Peezy International's latest EP, Noir, out July 4, launches with familiar sounds heard recently on streets all over the country: "Black lives they matter, yeah," people chant over drums and tambourines.
Calls against anti-Blackness have taken over protests denouncing racism and police brutality the last few months. Noir's intro track goes front-row-center, into the heart of the Black Lives Movement as instruments and music lead the way during a Los Angeles protest that could easily have taken place in any other major U.S. city.
Empowering from its inception, the EP, which follows the "Everything" single release in April, was inspired by the Houston artist's 10 days spent protesting in L.A. Ultimately, the three-track EP has him reflecting on his own experience as a Black man and father.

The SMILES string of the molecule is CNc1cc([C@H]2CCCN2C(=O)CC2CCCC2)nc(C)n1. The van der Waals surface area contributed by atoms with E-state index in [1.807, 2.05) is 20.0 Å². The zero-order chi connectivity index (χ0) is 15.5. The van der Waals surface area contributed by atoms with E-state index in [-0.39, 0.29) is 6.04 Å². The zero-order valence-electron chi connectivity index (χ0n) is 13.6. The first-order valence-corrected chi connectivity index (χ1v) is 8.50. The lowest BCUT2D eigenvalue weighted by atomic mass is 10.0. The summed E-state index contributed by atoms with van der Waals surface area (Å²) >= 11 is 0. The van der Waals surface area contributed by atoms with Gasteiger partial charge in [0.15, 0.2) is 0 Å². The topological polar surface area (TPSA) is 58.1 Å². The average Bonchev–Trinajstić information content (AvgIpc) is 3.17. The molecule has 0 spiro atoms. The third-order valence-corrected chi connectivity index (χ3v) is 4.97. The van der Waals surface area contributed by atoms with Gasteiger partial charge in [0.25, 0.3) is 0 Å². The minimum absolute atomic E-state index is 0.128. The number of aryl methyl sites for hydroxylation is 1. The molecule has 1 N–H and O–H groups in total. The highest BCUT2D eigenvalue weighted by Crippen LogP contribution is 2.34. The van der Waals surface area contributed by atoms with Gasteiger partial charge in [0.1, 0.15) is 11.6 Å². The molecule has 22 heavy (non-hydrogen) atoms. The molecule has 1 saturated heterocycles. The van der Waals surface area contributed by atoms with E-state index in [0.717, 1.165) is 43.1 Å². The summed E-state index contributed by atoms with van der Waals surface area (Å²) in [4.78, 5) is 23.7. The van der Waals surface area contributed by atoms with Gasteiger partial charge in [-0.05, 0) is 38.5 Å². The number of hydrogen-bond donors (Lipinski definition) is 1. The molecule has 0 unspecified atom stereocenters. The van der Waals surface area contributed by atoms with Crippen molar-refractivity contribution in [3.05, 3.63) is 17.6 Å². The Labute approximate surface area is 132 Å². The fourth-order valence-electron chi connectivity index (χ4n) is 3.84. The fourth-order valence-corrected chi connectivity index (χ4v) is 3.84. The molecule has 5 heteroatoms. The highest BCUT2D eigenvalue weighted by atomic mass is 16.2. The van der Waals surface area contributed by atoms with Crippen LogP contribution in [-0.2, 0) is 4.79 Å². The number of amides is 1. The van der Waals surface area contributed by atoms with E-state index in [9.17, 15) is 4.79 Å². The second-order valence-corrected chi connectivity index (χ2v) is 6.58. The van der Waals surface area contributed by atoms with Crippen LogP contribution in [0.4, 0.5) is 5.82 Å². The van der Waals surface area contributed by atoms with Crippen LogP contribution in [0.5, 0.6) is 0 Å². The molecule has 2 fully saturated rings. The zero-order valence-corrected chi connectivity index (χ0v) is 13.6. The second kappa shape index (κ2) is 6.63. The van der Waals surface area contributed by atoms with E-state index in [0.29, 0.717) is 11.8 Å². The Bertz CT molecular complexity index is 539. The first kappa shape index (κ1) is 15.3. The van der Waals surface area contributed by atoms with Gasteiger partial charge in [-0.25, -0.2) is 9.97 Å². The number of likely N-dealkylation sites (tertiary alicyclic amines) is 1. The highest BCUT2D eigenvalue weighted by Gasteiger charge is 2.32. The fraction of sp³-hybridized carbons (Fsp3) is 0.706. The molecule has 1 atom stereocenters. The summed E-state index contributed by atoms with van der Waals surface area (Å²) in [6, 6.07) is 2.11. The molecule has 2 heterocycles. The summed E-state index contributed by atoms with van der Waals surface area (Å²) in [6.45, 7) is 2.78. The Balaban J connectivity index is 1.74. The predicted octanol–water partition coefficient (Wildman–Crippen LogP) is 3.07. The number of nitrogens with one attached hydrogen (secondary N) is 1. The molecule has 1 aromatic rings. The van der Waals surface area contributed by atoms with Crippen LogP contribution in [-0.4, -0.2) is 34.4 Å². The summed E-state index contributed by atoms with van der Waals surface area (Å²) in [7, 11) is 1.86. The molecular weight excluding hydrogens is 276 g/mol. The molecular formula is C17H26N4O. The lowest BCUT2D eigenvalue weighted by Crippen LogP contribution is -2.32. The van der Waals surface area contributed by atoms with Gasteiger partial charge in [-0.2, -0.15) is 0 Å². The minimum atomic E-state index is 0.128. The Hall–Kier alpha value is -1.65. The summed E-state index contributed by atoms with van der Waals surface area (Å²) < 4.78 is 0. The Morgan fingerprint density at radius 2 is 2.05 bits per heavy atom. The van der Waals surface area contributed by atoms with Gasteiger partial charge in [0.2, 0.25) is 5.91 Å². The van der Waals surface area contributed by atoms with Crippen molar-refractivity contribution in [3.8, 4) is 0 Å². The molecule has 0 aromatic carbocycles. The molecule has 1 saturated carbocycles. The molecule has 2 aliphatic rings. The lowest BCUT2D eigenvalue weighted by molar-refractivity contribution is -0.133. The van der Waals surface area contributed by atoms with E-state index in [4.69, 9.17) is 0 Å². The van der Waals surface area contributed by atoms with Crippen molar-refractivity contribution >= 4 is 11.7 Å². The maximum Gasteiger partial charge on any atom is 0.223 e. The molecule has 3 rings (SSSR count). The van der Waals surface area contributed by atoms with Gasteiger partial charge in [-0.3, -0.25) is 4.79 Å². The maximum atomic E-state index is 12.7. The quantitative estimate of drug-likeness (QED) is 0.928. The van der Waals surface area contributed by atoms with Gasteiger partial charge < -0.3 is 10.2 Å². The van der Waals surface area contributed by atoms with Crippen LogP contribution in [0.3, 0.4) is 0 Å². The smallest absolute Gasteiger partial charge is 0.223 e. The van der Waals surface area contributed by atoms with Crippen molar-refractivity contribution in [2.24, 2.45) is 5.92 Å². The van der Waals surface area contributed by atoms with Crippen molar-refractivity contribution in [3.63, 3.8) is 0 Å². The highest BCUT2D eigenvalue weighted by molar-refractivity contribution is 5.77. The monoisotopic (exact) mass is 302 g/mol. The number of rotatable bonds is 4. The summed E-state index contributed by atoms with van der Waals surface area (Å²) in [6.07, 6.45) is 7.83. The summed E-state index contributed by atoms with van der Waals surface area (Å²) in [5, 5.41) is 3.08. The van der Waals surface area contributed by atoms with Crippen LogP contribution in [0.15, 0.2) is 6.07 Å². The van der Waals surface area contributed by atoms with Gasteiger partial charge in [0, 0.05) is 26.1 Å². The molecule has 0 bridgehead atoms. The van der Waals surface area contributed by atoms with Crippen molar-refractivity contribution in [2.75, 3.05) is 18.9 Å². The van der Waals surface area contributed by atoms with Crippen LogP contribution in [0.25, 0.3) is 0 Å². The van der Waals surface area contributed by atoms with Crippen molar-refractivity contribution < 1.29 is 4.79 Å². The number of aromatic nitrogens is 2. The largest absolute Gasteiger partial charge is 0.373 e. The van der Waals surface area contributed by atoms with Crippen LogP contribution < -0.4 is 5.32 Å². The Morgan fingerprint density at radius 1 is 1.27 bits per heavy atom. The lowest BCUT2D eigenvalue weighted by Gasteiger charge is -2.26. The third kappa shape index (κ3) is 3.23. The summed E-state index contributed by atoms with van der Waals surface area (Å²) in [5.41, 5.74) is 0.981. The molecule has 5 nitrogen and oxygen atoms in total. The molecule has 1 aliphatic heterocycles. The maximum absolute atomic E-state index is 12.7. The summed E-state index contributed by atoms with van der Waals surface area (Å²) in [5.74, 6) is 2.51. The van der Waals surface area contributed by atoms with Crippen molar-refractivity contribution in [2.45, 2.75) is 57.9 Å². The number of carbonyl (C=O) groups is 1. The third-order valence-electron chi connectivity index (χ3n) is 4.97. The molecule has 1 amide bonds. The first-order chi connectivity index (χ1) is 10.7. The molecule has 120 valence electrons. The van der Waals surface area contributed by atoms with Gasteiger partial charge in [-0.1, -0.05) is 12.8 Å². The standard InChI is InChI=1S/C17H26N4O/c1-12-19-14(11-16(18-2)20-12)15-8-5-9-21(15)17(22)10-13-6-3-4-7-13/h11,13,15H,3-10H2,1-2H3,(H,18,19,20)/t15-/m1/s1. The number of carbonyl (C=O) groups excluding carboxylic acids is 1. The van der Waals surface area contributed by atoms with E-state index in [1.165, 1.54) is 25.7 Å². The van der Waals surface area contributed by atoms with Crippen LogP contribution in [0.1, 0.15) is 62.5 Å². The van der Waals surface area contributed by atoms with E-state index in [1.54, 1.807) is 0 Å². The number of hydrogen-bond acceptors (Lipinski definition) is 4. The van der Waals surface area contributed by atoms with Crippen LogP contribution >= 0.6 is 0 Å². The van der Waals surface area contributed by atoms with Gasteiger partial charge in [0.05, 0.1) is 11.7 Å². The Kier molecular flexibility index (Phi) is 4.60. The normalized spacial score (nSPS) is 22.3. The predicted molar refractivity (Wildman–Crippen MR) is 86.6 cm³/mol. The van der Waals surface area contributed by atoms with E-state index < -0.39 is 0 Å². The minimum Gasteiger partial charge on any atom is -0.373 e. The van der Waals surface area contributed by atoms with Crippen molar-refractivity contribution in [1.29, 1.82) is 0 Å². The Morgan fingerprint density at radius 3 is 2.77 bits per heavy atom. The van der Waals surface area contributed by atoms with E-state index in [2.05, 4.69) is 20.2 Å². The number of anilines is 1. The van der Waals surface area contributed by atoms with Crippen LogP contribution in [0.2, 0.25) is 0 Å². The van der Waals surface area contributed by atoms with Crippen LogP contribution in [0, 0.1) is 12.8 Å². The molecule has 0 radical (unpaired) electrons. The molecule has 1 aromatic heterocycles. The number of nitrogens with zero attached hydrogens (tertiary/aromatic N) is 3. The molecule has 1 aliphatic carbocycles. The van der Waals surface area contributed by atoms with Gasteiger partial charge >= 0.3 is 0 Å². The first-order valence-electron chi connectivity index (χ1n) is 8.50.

"If I kneel and I'm killed then its cool because I will live on forever." he sings in "Too High to Riot," an ode to those killed at the hands of police.
Peezy also sheds light on Black creators' plight. While Black culture sells, artists have been disempowered in the process, at times even erased. In "Black Power," he touches on exactly that. "We can talk Black business more than rap business or the trap business. Basketball, football, boxing, track, tennis. How we run the f*g world and feel trapped in it?" he raps.
Noir will call on you to listen—the rapper writes verses highlighting mental health, among other topics—but perhaps one of its greatest statements is its release during the country's most patriotic holiday.